Saturday, October 12, 2013

Critique of Tamahana

A new and thoughtful critique of Brian Tamahana's blockbuster, Failing Law Schools, shared with me by my colleague N__.  I've previously offered my own criticism of Tamahana's book.

I have a deeper problem with Prof. Tamahana than problems with his analysis or statistics.  My gripe is that it is an easy form of scholarship to throw stones at everybody else, including existing institutions.  Great publication strategy?  Explain why "One View of the Cathedral" gets it all wrong or is otherwise worthless.  More hay has been made from rankings scholarship than I care to analyze.  A better approach?  Articulate one's own proactive vision of something, leaving the critiques for the footnotes.  (To be clear, I'm not innocent, either, and if Chicago wants to offer me a book contract I may well write "how the runningprofs blog is ruining the academic running community.")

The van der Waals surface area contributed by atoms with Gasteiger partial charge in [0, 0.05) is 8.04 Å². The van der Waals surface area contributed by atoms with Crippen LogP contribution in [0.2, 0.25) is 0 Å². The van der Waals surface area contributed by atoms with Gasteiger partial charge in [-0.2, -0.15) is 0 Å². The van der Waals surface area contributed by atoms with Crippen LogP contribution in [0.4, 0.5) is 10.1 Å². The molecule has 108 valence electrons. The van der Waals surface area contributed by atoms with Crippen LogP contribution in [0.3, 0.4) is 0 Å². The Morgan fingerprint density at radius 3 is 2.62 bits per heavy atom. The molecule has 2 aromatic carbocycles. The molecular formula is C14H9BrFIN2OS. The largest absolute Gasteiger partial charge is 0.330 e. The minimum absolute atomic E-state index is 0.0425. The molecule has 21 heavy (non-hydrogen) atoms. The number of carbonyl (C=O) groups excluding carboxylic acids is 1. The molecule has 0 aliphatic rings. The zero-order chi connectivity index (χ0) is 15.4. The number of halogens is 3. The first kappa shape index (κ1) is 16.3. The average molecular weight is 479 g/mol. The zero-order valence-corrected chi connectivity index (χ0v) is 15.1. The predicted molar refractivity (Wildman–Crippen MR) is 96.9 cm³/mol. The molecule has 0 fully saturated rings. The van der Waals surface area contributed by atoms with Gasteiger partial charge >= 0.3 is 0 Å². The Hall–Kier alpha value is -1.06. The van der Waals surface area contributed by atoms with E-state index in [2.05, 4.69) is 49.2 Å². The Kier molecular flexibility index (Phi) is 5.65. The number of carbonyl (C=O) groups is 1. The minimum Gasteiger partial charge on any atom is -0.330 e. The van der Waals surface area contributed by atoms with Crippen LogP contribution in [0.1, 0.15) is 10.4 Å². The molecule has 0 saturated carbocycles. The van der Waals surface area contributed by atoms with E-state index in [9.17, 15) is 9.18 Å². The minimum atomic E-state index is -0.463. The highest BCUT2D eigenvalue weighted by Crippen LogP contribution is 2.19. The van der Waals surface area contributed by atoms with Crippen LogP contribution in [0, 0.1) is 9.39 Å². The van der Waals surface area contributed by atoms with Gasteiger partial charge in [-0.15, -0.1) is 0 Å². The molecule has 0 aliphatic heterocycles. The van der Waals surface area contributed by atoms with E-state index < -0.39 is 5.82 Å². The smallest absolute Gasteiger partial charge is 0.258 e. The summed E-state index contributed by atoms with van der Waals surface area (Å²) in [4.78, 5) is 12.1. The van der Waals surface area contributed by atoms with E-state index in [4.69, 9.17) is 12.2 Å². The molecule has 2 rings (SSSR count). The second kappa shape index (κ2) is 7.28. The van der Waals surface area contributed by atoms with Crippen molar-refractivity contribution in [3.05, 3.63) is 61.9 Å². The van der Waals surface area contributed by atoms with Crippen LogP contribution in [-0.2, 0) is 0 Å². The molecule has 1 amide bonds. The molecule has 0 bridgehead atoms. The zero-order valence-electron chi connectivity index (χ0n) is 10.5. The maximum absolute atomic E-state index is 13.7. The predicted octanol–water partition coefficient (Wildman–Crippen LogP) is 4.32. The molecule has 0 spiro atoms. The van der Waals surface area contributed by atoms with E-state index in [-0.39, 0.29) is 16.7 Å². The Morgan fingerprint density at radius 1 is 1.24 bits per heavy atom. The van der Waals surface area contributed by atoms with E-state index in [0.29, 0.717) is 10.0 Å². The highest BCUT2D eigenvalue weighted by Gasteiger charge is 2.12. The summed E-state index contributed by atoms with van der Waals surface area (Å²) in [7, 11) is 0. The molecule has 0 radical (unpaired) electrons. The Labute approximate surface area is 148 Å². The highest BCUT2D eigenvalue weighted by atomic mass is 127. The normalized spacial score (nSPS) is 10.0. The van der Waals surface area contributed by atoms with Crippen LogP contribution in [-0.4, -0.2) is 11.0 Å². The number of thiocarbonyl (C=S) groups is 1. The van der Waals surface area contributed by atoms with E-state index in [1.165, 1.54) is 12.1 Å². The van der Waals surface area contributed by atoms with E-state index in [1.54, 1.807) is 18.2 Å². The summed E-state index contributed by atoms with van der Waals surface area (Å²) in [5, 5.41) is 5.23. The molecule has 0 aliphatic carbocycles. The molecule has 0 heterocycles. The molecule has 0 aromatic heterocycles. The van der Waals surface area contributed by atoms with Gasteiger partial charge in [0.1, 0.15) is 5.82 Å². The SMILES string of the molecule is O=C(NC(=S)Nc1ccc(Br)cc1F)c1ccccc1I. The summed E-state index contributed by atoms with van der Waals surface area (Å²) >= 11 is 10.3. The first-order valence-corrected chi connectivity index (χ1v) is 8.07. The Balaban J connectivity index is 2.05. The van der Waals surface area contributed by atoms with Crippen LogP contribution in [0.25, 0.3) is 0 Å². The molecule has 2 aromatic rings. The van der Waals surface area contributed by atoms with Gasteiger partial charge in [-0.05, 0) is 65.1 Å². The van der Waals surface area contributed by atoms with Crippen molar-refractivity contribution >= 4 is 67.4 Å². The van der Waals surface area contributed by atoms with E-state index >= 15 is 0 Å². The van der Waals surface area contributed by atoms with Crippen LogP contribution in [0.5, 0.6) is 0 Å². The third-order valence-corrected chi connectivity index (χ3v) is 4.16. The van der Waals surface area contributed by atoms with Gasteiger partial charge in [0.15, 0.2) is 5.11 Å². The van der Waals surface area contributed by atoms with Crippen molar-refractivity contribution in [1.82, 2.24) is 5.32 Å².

1 comment:

  1. Mike Simkovic has done the academya tremendous service by doing a rigorous analysis of the empirical claims of Tamanaha, Campos and Merritt, in this review and also in his study, "The Economic Value of a Law Degree." Available here and on SSRN --

    Debunking is important, but the point that you make, Max, is even more important. There are certainly things that should/need to be done to reform legal education, but the "law school scammers" offer no suggestions, and, to the extent they do, their critiques focus the discussion on precisely the wrong issues.

    I'm going to move this above the fold, because I suspect we've all been giving this some thought, and it has frequently been one of the things I talk and think about when I run.